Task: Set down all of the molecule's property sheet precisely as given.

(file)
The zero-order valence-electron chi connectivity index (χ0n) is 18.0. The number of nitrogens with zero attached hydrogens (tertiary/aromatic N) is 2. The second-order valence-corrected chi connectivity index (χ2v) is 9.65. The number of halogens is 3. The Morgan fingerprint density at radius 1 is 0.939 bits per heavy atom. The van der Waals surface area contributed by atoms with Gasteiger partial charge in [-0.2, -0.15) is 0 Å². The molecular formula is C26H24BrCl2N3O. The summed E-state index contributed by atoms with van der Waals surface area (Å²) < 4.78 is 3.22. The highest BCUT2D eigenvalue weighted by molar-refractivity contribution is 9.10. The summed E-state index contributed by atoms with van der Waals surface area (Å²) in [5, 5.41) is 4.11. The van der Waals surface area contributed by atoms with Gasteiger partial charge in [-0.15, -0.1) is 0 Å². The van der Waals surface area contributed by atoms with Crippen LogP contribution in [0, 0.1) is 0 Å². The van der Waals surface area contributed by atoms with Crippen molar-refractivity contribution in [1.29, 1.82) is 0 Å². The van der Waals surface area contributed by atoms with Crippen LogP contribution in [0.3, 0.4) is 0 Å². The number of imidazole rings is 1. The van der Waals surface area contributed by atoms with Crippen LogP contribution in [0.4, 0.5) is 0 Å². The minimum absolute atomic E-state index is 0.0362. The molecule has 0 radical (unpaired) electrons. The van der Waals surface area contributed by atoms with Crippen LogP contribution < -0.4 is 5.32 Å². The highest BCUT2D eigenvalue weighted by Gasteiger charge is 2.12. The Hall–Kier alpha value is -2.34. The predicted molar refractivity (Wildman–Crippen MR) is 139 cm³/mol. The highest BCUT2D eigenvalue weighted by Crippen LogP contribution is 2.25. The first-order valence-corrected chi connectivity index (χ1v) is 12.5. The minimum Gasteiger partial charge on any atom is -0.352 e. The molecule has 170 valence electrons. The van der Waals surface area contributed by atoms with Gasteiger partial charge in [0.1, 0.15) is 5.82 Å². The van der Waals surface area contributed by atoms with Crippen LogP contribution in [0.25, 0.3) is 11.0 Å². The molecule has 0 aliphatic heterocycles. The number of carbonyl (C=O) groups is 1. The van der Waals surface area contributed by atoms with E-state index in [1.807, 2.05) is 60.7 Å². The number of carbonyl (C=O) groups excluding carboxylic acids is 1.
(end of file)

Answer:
The zero-order valence-electron chi connectivity index (χ0n) is 18.0. The number of nitrogens with zero attached hydrogens (tertiary/aromatic N) is 2. The second-order valence-corrected chi connectivity index (χ2v) is 9.65. The number of halogens is 3. The Morgan fingerprint density at radius 1 is 0.939 bits per heavy atom. The van der Waals surface area contributed by atoms with Gasteiger partial charge in [-0.2, -0.15) is 0 Å². The molecular formula is C26H24BrCl2N3O. The summed E-state index contributed by atoms with van der Waals surface area (Å²) < 4.78 is 3.22. The highest BCUT2D eigenvalue weighted by molar-refractivity contribution is 9.10. The summed E-state index contributed by atoms with van der Waals surface area (Å²) in [5, 5.41) is 4.11. The van der Waals surface area contributed by atoms with Gasteiger partial charge in [-0.15, -0.1) is 0 Å². The van der Waals surface area contributed by atoms with Crippen LogP contribution in [0, 0.1) is 0 Å². The van der Waals surface area contributed by atoms with Crippen molar-refractivity contribution in [1.29, 1.82) is 0 Å². The van der Waals surface area contributed by atoms with Crippen LogP contribution in [0.3, 0.4) is 0 Å². The number of imidazole rings is 1. The van der Waals surface area contributed by atoms with Crippen LogP contribution in [0.4, 0.5) is 0 Å². The minimum absolute atomic E-state index is 0.0362. The molecule has 0 radical (unpaired) electrons. The van der Waals surface area contributed by atoms with Crippen LogP contribution < -0.4 is 5.32 Å². The highest BCUT2D eigenvalue weighted by Gasteiger charge is 2.12. The Hall–Kier alpha value is -2.34. The predicted molar refractivity (Wildman–Crippen MR) is 139 cm³/mol. The highest BCUT2D eigenvalue weighted by Crippen LogP contribution is 2.25. The first-order valence-corrected chi connectivity index (χ1v) is 12.5. The minimum Gasteiger partial charge on any atom is -0.352 e. The molecule has 170 valence electrons. The van der Waals surface area contributed by atoms with Gasteiger partial charge in [0.1, 0.15) is 5.82 Å². The van der Waals surface area contributed by atoms with Crippen LogP contribution in [0.25, 0.3) is 11.0 Å². The molecule has 0 aliphatic heterocycles. The number of carbonyl (C=O) groups is 1. The van der Waals surface area contributed by atoms with E-state index in [1.807, 2.05) is 60.7 Å². The number of carbonyl (C=O) groups excluding carboxylic acids is 1.